NEW YORK - Wall Street extended its advance yesterday amid a burst of enthusiasm about the economy that gave the Standard & Poor's 500 index its first close above 1,500 since September 2000.

The S&P 500, the index most closely watched by market professionals, made its first foray past 1,500 shortly after trading began and rose as high as 1,503.34 just over a week after the Dow Jones industrial average passed 13,000 for the first time. The index closed at 1,502.39, up 6.47, or 0.43 percent, and is now within striking distance of its closing high of 1,527.46, set March 24, 2000, just as the dot-com bubble began to burst and Wall Street began a three-year decline.

The Dow, meanwhile, had its third straight record-high close.

Stocks have soared in recent weeks as first-quarter earnings beat reduced expectations, and upbeat economic news added to the gains. With the Dow having piled on more than 700 points in April, there are concerns that investors may be getting a little too enthusiastic given the uncertainty in the housing market and other sectors of the economy.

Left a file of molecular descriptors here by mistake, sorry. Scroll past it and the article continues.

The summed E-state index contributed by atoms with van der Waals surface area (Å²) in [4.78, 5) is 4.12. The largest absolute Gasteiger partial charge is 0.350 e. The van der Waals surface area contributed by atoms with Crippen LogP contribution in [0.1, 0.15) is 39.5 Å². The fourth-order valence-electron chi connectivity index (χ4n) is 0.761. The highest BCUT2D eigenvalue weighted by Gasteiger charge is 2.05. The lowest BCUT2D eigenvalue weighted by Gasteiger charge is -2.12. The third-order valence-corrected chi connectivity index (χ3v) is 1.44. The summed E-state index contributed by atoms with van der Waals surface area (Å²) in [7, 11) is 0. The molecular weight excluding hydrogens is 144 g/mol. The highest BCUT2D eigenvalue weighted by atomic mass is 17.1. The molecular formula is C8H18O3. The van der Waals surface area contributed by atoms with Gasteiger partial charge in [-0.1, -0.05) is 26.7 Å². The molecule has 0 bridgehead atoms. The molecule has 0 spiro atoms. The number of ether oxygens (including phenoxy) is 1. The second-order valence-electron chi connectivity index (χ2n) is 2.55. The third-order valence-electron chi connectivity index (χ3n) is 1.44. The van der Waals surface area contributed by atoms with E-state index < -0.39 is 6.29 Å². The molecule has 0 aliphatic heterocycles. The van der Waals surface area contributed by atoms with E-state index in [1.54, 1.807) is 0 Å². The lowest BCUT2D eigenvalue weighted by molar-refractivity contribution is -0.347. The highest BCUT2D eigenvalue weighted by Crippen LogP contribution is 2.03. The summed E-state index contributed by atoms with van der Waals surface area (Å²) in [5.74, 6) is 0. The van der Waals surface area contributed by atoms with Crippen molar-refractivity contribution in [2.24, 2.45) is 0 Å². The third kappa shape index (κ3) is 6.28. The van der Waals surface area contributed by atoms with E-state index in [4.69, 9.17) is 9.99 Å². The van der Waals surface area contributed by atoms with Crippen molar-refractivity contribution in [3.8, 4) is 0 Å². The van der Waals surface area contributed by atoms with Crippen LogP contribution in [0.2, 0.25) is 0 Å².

Yesterday, the good news was about inflation. The Labor Department said wages, as measured by unit-labor costs, rose at a tepid 0.6 percent rate in the first quarter. The news fed Wall Street's hopes for an interest-rate cut later this year.

Perhaps giving the S&P 500 its final push, the Institute for Supply Management said its index of nonmanufacturing business rose in April.

"You're seeing some vertigo out there, the fear we're getting ahead of ourselves," said Arthur Hogan, chief market analyst at Jefferies & Co. Inc. "There's going to be natural trepidation at new levels, but you rationalize these levels in knowing that we haven't overextended ourselves like we were in 1999."

The Dow Jones rose 29.50, or 0.22 percent, to 13,241.38. The blue-chip index has now hit 18 record closes since the start of the year and 40 since the beginning of October. The Dow's climb in 22 of the last 25 sessions marks the blue-chip average's longest advance since 1955.

The Nasdaq composite index rose 7.62, or 0.30 percent, to 2,565.46.

The S&P's achievement marked another milestone in Wall Street's recovery from a prolonged slump at the start of the decade. The slide began with the end of the dot-com boom, then accelerated as the economy fell into recession and after the Sept. 11, 2001, terror attacks. Corporate scandals including the collapse of Enron Corp. and Worldcom Inc. took a further toll on the market.

The Nasdaq, despite its own signs of vigor, is not expected to reach its closing high of 5,048.62, set March 24, 2000, any time soon. The tech-dominated index was arguably overinflated by the rush to join the Internet boom.

Light, sweet crude oil fell 49 cents to close at $63.19 a barrel on the New York Mercantile Exchange.